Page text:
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Army not contesting violations in civilian diver's death at Aberdeen

Aug. 28, 2013 - 05:20PM   |  
This undated Army photo shows a test pond at Aberdeen Proving Ground in Aberdeen, Md.
This undated Army photo shows a test pond at Aberdeen Proving Ground in Aberdeen, Md. (Army via AP)
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The Army is not fighting safety violations at Aberdeen Test Center, Md., that were cited by the federal Occupational Safety and Health Administration in connection with the death of a civilian diver at the post’s Underwater Explosion Test Facility.

OSHA found seven serious violations at the facility, known as the “Super Pond.” OSHA began investigating after a civilian technician died while performing routine maintenance in the pond on Jan. 30. Four weeks later, two sailors drowned during a routine dive.

Col. Gordon Graham, commander of Aberdeen Test Center, said in an emailed statement that the center “intends to incorporate [OSHA’s] findings, as well as recommendations from other investigative bodies involved in the recent dive incidents, into its safety plans and procedures for future military dive operations at the site.”

In Aberdeen Test Center’s formal response to OSHA earlier this month, technical director John Wallace said the pond would remain closed as the center develops an “appropriate and actionable abatement plan, detailing how ARC has resolved all inspection findings.”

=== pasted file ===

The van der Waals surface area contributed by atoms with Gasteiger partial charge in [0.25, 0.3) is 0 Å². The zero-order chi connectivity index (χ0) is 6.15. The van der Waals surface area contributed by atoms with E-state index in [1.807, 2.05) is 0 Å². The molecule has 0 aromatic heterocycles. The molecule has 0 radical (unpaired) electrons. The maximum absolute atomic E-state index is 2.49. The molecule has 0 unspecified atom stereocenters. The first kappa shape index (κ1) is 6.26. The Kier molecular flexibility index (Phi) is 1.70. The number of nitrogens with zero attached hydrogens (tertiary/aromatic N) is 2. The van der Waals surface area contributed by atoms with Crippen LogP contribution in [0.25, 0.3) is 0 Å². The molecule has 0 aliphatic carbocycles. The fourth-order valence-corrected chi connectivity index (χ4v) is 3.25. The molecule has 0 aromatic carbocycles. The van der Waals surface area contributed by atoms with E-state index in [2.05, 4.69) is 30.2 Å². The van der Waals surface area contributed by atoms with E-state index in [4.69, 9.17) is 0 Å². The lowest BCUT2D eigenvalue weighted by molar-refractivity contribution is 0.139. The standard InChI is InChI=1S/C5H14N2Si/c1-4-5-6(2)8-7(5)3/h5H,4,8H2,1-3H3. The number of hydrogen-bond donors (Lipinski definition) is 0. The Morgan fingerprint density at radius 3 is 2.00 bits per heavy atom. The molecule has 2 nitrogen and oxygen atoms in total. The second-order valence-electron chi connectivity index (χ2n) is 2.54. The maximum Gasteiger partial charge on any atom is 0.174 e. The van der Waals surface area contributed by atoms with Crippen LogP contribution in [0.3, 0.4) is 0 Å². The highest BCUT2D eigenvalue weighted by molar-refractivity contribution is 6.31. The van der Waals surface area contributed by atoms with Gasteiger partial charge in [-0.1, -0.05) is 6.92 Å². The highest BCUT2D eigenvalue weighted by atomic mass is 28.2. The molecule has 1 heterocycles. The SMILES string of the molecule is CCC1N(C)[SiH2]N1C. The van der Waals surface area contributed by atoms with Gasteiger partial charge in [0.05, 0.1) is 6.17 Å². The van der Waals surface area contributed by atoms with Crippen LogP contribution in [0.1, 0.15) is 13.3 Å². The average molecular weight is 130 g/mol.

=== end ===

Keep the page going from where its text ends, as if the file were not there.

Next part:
“This [plan] may include transitioning to use of military dive support assets and application of associated dive protocols,” Wallace’s letter says.

The Army is in discussions with the Navy over the pond’s future and which service will take responsibility for operations there, said Robin Boggs, a Army Test and Evaluation Command spokesperson. Most of the operations there are Navy related.

The Super Pond is used to conduct shock testing of vessels, submarine systems and munitions. With a bottom measuring 300 feet in diameter and a maximum depth of 150 feet, the facility also has been used in testing torpedoes, missiles, warheads, amphibious and remotely controlled vehicles, underwater gun firing, and acoustics.

The Army must certify that it has corrected the violations by deadlines included in the notice OSHA issued in late July. Most of the serious problems were required to be fixed earlier this month, but the Army has until mid-September to ensure that divers are properly trained and supervised.

The serious violations included improper training for divers; inadequate supervision during dives; allowing dives to be performed without a standby diver; and using breathing air for purposes other than breathing. Serious violations occur when employers knowingly do something that causes a substantial probability of death or serious injury, according to OSHA.

The less serious violations include the center’s failure to have a safe work practices manual and dive compression tables available at the dive site; maintain a depth profile, which is a record of how deep each diver goes during the course of a dive; and dive-specific information for all divers.

In addition to OSHA, the death of George Lazzero, 41, of Nottingham, Md., is being investigated by the Army Combat Readiness Command/Safety Center, based at Fort Rucker, Ala. His cause of death has not been released.

An official accident report was forwarded to Aberdeen Test Center’s command Aug. 8 for review and comment, a spokesperson for the Safety Center told the Baltimore Sun. Army Test and Evaluation Command had 90 days to review and comment before the report will be made public.

The Navy, meanwhile, is pursuing charges including involuntary manslaughter against two sailors in the Feb. 26 drownings of Diver 1st Class James Reyher, 28, of Caldwell, Ohio, and Diver 2nd Class Ryan Harris, 23, of Gladstone, Mo.

—The Associated Press contributed to this report.

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